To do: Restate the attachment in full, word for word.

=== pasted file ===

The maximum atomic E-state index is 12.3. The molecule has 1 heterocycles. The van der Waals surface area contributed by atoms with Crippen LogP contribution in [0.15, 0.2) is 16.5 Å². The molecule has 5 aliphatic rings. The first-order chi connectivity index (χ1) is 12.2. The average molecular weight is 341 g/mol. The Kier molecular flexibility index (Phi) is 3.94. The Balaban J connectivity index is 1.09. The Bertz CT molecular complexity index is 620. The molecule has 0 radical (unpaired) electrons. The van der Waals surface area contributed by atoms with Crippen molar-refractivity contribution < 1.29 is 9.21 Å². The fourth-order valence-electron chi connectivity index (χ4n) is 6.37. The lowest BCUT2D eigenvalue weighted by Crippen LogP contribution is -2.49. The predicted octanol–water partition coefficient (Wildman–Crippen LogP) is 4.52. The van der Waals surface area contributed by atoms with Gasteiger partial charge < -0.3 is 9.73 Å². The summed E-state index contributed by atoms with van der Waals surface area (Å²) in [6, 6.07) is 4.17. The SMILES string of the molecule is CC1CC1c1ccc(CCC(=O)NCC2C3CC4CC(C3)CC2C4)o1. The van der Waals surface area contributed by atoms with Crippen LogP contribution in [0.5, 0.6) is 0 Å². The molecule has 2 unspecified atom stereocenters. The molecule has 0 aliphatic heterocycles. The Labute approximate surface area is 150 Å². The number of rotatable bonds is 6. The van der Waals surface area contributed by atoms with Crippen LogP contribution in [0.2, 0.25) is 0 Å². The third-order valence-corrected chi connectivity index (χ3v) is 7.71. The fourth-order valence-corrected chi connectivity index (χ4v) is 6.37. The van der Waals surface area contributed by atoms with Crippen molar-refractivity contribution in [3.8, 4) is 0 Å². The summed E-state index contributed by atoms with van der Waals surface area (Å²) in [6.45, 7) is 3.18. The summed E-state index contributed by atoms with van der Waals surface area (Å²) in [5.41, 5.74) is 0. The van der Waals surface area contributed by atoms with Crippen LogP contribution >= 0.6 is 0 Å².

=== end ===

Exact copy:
The maximum atomic E-state index is 12.3. The molecule has 1 heterocycles. The van der Waals surface area contributed by atoms with Crippen LogP contribution in [0.15, 0.2) is 16.5 Å². The molecule has 5 aliphatic rings. The first-order chi connectivity index (χ1) is 12.2. The average molecular weight is 341 g/mol. The Kier molecular flexibility index (Phi) is 3.94. The Balaban J connectivity index is 1.09. The Bertz CT molecular complexity index is 620. The molecule has 0 radical (unpaired) electrons. The van der Waals surface area contributed by atoms with Crippen molar-refractivity contribution < 1.29 is 9.21 Å². The fourth-order valence-electron chi connectivity index (χ4n) is 6.37. The lowest BCUT2D eigenvalue weighted by Crippen LogP contribution is -2.49. The predicted octanol–water partition coefficient (Wildman–Crippen LogP) is 4.52. The van der Waals surface area contributed by atoms with Gasteiger partial charge < -0.3 is 9.73 Å². The summed E-state index contributed by atoms with van der Waals surface area (Å²) in [6, 6.07) is 4.17. The SMILES string of the molecule is CC1CC1c1ccc(CCC(=O)NCC2C3CC4CC(C3)CC2C4)o1. The van der Waals surface area contributed by atoms with Crippen LogP contribution in [0.5, 0.6) is 0 Å². The molecule has 2 unspecified atom stereocenters. The molecule has 0 aliphatic heterocycles. The Labute approximate surface area is 150 Å². The number of rotatable bonds is 6. The van der Waals surface area contributed by atoms with Crippen LogP contribution in [0.2, 0.25) is 0 Å². The third-order valence-corrected chi connectivity index (χ3v) is 7.71. The fourth-order valence-corrected chi connectivity index (χ4v) is 6.37. The van der Waals surface area contributed by atoms with Crippen molar-refractivity contribution in [3.8, 4) is 0 Å². The summed E-state index contributed by atoms with van der Waals surface area (Å²) in [6.45, 7) is 3.18. The summed E-state index contributed by atoms with van der Waals surface area (Å²) in [5.41, 5.74) is 0. The van der Waals surface area contributed by atoms with Crippen LogP contribution >= 0.6 is 0 Å².